When an old buffalo died near Kenya's Maasai Mara National Reserve, camp rangers decided to train a camera trap on the carcass. This is what it saw.
We all have bacteria that live in our bodies, helping us by breaking down food, flushing out toxins, and regulating our weight. But for hyenas and other animals with specialized scent glands, bacteria may have an additional, important role: They could be allowing hyenas to communicate with each other.
The animal kingdom is brimming with fauna who get their rocks off in surprisingly unorthodox ways, and it adds an extra level of curiosity when you depict these behaviors using anthropomorphic models. Illustrator Humon has done just that. Oh hyenas, giving birth through your positively epic clitorises and whatnot.…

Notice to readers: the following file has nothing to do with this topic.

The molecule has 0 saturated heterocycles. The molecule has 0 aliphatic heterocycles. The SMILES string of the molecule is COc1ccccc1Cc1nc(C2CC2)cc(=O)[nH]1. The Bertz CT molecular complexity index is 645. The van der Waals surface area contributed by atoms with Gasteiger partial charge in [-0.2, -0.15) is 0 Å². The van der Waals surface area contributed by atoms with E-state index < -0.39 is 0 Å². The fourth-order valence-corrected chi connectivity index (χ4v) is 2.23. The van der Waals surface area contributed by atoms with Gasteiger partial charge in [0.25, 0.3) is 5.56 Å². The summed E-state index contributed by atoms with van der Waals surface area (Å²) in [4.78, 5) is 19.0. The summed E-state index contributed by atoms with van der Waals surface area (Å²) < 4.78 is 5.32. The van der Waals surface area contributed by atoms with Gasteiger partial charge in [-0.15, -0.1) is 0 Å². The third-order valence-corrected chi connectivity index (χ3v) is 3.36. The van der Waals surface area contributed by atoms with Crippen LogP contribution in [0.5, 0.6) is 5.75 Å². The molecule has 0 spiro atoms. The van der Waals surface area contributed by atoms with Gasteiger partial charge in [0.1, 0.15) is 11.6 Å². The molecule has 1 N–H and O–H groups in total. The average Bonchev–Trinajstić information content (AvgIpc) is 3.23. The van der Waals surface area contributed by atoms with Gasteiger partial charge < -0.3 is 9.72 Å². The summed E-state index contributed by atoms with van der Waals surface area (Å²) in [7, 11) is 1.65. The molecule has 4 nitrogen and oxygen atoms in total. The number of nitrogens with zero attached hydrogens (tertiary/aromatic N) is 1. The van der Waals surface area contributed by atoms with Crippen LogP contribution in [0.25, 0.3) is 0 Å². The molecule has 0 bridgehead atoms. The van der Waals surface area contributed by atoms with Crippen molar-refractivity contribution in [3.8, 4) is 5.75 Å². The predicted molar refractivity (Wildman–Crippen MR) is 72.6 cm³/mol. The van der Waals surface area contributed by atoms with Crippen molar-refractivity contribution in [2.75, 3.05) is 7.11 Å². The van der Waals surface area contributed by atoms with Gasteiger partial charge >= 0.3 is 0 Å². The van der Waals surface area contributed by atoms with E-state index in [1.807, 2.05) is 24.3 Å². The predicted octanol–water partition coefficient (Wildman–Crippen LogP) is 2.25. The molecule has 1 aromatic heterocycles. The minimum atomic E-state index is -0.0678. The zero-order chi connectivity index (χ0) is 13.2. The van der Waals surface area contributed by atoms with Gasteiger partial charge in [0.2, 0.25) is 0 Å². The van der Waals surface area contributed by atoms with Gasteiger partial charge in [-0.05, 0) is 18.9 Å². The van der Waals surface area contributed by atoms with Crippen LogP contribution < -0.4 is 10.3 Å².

Hyenas in northern Ethiopia are glad today is Easter, and it's not because they're religious. It's because they can finally get their jaws around the butcher scraps they've been deprived of throughout the holy month, and stop chasing down the scrawny donkeys they've been eating as a substitute.